Strategies For Growing Your Business

customers help sell

When asked; most people claim that growing their business requires either New Customers or New Products. While these are indeed viable strategies; they are perhaps the most expensive. They might look at the above image and see themselves (or the company) as the character with megaphone and the others as customers.

Sales are the result of building trust. Because we have very little experiential trust on the first purchase; we often need to offer incentives to offset the risk – price discounts, additional features, and a variety of free goods often do the trick. Each of these comes at a cost.

This lack of context also opens us to a variety of judgment errors. When a new prospect says ‘price’ is utmost importance, it is easy to assume they want a lower price, and we begin whittling away at our margins. Context gives us the opportunity to find out if they mean that price needs to be low or high; inclusive or itemized; if they are willing to agree to long-term purchasing plans; or how interested they would be in premium upgrades versus considerations for downgraded priority. I don’t mind sharing that I personally learned each of these scenarios by assuming one way or the other – and getting it wrong.

We might ask about how they came to us; but again their answers are often misleading. The CRM program says that their first contact was in downloading a white-paper on a particular topic of interest. What we don’t see is that their first introduction was from a comment in a LinkedIn discussion group on an article we didn’t even write. It doesn’t tell us that Mrs. New Customer really struggled with service from a competitor who was offering low prices. We don’t get to hear how this new customer used to sell for our biggest competitor and left because she no longer felt connected to their direction, leadership, and policies.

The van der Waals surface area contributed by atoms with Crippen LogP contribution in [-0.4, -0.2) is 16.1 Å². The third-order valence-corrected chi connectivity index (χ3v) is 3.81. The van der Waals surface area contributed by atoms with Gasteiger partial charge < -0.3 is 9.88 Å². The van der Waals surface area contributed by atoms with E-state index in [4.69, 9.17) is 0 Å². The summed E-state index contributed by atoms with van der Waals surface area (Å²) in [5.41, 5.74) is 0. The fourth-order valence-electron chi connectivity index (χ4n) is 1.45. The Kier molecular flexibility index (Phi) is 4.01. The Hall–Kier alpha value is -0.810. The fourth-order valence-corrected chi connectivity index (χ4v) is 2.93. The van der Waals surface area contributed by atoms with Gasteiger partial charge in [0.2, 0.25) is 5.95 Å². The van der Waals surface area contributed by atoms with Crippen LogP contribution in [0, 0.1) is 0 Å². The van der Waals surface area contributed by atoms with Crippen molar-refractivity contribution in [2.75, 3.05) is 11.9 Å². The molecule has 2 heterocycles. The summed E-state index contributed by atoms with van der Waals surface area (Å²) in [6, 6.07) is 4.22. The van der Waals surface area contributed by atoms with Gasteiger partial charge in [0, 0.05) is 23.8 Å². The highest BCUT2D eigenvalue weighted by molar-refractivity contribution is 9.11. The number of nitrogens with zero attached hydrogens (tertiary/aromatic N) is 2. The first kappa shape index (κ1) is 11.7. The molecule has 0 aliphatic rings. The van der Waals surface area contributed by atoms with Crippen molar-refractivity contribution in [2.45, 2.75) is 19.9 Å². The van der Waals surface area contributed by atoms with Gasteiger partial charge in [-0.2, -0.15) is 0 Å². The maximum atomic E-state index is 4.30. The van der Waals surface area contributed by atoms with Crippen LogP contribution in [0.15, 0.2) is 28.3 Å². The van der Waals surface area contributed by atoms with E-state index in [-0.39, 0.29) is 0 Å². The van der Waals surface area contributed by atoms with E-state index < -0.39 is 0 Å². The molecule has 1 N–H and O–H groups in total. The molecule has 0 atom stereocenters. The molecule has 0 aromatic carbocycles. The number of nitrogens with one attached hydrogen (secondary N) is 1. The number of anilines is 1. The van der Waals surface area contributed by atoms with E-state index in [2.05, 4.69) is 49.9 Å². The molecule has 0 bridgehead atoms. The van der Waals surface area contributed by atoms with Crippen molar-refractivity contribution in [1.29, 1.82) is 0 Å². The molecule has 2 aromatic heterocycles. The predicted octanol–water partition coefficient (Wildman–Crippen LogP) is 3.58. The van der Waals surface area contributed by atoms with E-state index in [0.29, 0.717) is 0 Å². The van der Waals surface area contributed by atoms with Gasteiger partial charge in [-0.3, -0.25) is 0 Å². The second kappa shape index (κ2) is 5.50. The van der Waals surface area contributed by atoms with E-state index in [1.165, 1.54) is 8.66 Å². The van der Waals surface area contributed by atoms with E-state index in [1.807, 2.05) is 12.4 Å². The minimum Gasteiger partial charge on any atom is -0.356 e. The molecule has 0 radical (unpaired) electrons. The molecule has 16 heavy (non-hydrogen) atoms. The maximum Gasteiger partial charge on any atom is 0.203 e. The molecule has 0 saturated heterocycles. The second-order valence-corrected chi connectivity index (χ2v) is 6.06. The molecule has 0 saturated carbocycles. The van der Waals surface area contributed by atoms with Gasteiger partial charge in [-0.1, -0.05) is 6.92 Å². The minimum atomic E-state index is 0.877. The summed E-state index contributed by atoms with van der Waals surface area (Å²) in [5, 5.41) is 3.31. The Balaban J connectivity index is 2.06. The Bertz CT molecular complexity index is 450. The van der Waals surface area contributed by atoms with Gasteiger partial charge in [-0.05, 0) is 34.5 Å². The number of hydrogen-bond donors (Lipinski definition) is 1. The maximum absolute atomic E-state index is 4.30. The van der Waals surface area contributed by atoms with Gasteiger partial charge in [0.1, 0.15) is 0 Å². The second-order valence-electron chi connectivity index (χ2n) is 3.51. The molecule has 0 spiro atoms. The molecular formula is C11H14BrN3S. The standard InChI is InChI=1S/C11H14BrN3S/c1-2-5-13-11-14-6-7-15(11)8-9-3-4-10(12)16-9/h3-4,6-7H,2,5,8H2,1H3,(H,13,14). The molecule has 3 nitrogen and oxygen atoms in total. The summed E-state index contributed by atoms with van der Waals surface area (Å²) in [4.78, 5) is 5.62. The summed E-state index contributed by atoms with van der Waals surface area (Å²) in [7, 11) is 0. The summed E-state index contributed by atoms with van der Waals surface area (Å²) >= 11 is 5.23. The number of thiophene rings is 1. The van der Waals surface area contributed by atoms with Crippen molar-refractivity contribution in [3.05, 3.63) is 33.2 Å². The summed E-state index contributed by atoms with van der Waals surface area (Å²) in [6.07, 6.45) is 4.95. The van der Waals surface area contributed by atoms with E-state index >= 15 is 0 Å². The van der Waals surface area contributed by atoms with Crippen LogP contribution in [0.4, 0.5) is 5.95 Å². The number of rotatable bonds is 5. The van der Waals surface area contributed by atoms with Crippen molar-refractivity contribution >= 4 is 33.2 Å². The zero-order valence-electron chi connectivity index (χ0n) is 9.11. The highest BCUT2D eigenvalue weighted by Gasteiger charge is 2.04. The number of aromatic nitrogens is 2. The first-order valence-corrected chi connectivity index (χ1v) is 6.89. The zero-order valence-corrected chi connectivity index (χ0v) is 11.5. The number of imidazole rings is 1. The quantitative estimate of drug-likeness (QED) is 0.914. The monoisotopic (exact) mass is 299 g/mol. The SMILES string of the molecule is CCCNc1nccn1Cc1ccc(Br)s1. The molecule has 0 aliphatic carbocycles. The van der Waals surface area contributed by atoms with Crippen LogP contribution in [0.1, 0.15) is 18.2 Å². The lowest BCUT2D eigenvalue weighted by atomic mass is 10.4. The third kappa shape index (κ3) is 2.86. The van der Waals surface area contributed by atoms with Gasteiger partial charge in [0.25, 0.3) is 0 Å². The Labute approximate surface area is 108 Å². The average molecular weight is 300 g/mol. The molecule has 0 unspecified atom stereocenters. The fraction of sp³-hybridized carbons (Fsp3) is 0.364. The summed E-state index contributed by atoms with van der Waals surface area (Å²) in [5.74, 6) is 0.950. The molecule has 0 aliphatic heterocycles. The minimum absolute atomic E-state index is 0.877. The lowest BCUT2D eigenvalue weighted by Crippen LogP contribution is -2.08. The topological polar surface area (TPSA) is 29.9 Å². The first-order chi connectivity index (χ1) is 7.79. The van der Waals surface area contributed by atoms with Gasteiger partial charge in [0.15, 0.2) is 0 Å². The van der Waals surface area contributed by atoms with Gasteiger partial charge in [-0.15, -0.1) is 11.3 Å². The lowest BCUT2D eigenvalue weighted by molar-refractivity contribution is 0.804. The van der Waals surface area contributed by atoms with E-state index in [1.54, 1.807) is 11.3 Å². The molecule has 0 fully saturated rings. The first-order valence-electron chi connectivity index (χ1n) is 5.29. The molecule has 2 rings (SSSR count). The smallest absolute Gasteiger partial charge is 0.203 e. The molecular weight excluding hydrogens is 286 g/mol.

This context only comes from dialogue and relationship building – as in with an intelligent sales professional. One of the most common statistics states that most sales transactions happen after the 6th meeting between sales and prospect. That represents quite a bit of cost just to get the first sale, and then an additional investment of time to secure their loyalty.

Properly managed focus groups and market research can give us insights to potential new product offerings; but there are too many variables for these to accurately predict success.

Design, development, field tests with prototypes, and subsequent updates represent major investments to be made without any sales revenue in support.

Once a new product is approved, it takes quite a bit of education (likely new staff and equipment as well) to ramp up production. Then comes the communication investment in educating, promoting, incenting the market to purchase.

Relationships with your existing customers are perhaps the most important assets to your business. They already trust you enough to buy on a regular basis. It costs very little to encourage them to purchase either larger quantities, or more frequently.

Existing customers not only give feedback about product performance and updates, they do so with a context of how it will be used. Simply saying that they prefer your product better if it were red is not the same as a customer wanting your product to be the same color red as their logo so that it gives them a more consistent look to their business. The contextual feedback gives the opportunity to color coordinate products for other customers (as a premium upgrade).

Current customers are not only the easiest to get to purchase more; they also provide a solid foundation for referrals, endorsements, introductions and all manner of valuable interactions that actively help you attract new customers who are already interested in your products. In my experience such referral customers do not need as aggressive price considerations – leaving you higher margins.

Referring to the above image; you can now see how your current customers are advocates for your business. They are the ones holding the megaphone, actively helping your company grow.


If you like what you read, I encourage you to take action. Connect, follow, tweet (@drfrick), like, or otherwise share with others.

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